Marche aux Puces – The Flea Market. The Marche aux Puce de Paris (otherwise known as the Paris Flea Market) is where the term “flea market” was coined. (You can watch my Editor at Large TV video to learn how the term “flea market” was coined). When traveling in a French town look for their local Puce (their local flea market). It usually occurs 1 or 2 days a week – often on – but not limited to the weekend. Some of the best flea markets in France are in the South of France – in Nice, Avignon, Arles or Toulouse. Closer to Paris I really like the Orleans flea market – it’s quite similar to Puce at the Port de Vanves.
Brocante– A Brocante is a short term flea market. It can be held anywhere from 1 day to a full on 2 weeks. Bigger ones will have billboards all over town advertising them – so when you see a sign stuck to a lamp post or a giant poster in the metro with this word Brocante highlighted on it get ready to shop! These brocantes attract vendors from all over France selling everything from high end antiques to vintage pieces and simply second hand junk. If I were a bumper sticker kind of girl I’d put a sticker on my car that says “I Brake for Brocantes” You can find great prices at these special flea markets. My All Time Favorite Brocante is La Foire Nationale à la Brocante et aux Jambons. (Next time you can book a tour for this fabulous brocante is 26 September – 6 October, 2014).
Vide-Greniers – Essentially this is an Attic Sale – but its set up in the center of town with anywhere from 50 to a couple of 1000 people participating. These aren’t professional vendors but private people wanting to sell their goods. Consider it a town wide garage sale where anything and everything is for sale. While you’ll have to dig through second hand clothes and used toys you can also find gorgeous antiques going for a song!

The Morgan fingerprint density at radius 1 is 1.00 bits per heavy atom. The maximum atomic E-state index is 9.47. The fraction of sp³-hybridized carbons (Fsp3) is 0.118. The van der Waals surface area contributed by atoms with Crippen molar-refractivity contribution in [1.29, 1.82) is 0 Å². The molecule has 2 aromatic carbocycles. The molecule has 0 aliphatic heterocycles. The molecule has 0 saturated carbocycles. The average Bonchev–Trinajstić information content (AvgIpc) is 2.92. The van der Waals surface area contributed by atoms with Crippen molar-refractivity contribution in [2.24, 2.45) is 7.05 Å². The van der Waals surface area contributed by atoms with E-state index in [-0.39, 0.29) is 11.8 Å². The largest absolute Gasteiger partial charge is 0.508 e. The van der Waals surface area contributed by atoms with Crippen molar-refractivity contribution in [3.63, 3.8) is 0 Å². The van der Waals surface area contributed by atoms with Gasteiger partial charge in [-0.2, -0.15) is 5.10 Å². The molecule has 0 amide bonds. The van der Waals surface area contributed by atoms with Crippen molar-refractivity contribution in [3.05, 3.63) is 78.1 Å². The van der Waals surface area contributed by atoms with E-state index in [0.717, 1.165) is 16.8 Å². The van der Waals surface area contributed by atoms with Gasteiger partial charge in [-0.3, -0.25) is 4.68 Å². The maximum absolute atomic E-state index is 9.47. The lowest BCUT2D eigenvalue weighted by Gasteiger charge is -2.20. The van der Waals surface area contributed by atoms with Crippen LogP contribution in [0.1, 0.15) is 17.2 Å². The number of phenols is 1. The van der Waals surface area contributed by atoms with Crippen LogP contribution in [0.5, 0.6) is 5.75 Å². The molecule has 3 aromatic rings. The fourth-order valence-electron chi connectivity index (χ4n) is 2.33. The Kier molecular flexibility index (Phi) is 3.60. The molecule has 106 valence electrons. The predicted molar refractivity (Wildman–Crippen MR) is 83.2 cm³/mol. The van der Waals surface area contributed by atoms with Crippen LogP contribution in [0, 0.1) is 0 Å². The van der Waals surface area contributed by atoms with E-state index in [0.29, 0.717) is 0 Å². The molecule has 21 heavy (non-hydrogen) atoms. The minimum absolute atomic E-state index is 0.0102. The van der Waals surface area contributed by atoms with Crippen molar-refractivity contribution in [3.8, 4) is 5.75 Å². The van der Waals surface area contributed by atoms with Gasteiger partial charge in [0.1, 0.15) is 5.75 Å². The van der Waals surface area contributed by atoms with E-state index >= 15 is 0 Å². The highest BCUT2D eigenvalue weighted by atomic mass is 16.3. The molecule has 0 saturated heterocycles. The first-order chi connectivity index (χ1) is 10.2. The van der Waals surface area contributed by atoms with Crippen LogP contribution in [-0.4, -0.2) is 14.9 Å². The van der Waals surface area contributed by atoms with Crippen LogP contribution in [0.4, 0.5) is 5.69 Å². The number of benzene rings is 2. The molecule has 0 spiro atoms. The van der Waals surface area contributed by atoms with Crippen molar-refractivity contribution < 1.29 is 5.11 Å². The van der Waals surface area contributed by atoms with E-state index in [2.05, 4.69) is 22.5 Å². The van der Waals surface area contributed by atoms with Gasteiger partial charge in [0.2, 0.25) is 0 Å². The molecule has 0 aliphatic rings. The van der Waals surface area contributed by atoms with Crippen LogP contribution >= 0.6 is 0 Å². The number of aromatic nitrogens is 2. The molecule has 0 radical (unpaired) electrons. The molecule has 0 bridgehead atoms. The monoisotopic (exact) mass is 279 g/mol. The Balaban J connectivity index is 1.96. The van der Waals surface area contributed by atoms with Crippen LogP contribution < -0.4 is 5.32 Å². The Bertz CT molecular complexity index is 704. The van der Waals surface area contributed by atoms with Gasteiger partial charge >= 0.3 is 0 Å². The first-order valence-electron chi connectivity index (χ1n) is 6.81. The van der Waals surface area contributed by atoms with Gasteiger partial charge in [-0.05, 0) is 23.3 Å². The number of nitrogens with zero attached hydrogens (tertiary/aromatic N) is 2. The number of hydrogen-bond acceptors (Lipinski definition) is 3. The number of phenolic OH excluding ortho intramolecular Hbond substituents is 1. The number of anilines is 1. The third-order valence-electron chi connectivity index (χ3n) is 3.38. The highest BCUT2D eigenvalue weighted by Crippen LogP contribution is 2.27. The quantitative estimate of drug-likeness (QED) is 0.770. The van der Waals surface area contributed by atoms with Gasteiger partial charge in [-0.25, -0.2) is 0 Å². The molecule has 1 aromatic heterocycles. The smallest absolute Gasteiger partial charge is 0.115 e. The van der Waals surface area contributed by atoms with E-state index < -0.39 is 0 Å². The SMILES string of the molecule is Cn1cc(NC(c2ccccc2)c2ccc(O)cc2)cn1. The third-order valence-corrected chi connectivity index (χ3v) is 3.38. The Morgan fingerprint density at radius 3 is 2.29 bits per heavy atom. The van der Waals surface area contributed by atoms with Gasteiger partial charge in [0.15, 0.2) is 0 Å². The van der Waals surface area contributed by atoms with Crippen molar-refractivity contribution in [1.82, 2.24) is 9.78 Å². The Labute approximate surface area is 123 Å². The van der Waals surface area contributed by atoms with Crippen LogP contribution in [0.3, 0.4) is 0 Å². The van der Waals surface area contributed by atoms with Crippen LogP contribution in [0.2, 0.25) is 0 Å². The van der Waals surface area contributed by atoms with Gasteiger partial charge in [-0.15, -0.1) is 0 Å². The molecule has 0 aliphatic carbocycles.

Salon des Antiquaires – This is a step up from a flea market or brocante – which can have second hand and decorative tat. This will be more high brow and have higher quality pieces – but dont let that phrase scare you – there are bargains to be had. They are just bargains on 200 year old pieces instead of 80 year old pieces.
When you go to a Puce, Brocante, Vide Grenier or Salon des Antiquaires you should know a few key phrases in French to get the ball rolling!
Basic Brocante Vocabulary:
Start the conversation with a simple, Bonjour Madame or to catch the vendors attention try S’il vous plaît (SVP) Monsieur.
Point then to the item you are interested in and ask how much it costs C’est combien, SVP? or try Vous voulez combien?
Ask how old it is? Quel âge a cette chaise? Ça date de quand? What wood it is? C’est quel type de bois? And where it comes from: Quelle est sa provenance?
Don’t be shy – negotiation is expected. Ask for a good deal. Vous pouvez faire un meilleur prix? or C’est votre meilleur prix? or Vous pour faire mieux?
Verify they are giving you the export price – C’est le prix pour exportation? Is it too expensive? C’est trop cher! (said while batting your eyes!) A good deal? C’est bon marché – C’est un bon prix – C’est raisonnable. I’ll take it! Je le prends!
And don’t forget to say Merci! Au Revoir!
The Antiques Diva®